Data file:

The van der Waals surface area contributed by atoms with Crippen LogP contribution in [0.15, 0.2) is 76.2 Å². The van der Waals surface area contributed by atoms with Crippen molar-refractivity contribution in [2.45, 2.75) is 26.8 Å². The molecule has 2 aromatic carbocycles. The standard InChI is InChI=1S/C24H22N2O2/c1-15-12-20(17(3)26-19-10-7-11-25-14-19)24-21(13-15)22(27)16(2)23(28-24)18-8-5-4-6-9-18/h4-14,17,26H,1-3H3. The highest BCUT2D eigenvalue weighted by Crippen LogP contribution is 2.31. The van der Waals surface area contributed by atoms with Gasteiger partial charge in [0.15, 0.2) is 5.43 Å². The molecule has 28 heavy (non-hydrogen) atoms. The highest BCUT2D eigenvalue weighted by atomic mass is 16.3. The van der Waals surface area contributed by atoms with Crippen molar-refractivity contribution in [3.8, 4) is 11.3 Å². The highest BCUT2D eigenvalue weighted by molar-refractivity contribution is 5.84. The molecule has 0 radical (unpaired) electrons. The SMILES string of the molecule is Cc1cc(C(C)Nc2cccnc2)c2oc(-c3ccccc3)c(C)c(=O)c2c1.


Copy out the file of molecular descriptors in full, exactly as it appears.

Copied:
The van der Waals surface area contributed by atoms with Crippen LogP contribution in [0.15, 0.2) is 76.2 Å². The van der Waals surface area contributed by atoms with Crippen molar-refractivity contribution in [2.45, 2.75) is 26.8 Å². The molecule has 2 aromatic carbocycles. The standard InChI is InChI=1S/C24H22N2O2/c1-15-12-20(17(3)26-19-10-7-11-25-14-19)24-21(13-15)22(27)16(2)23(28-24)18-8-5-4-6-9-18/h4-14,17,26H,1-3H3. The highest BCUT2D eigenvalue weighted by Crippen LogP contribution is 2.31. The van der Waals surface area contributed by atoms with Gasteiger partial charge in [0.15, 0.2) is 5.43 Å². The molecule has 28 heavy (non-hydrogen) atoms. The highest BCUT2D eigenvalue weighted by atomic mass is 16.3. The van der Waals surface area contributed by atoms with Crippen molar-refractivity contribution in [3.8, 4) is 11.3 Å². The highest BCUT2D eigenvalue weighted by molar-refractivity contribution is 5.84. The molecule has 0 radical (unpaired) electrons. The SMILES string of the molecule is Cc1cc(C(C)Nc2cccnc2)c2oc(-c3ccccc3)c(C)c(=O)c2c1.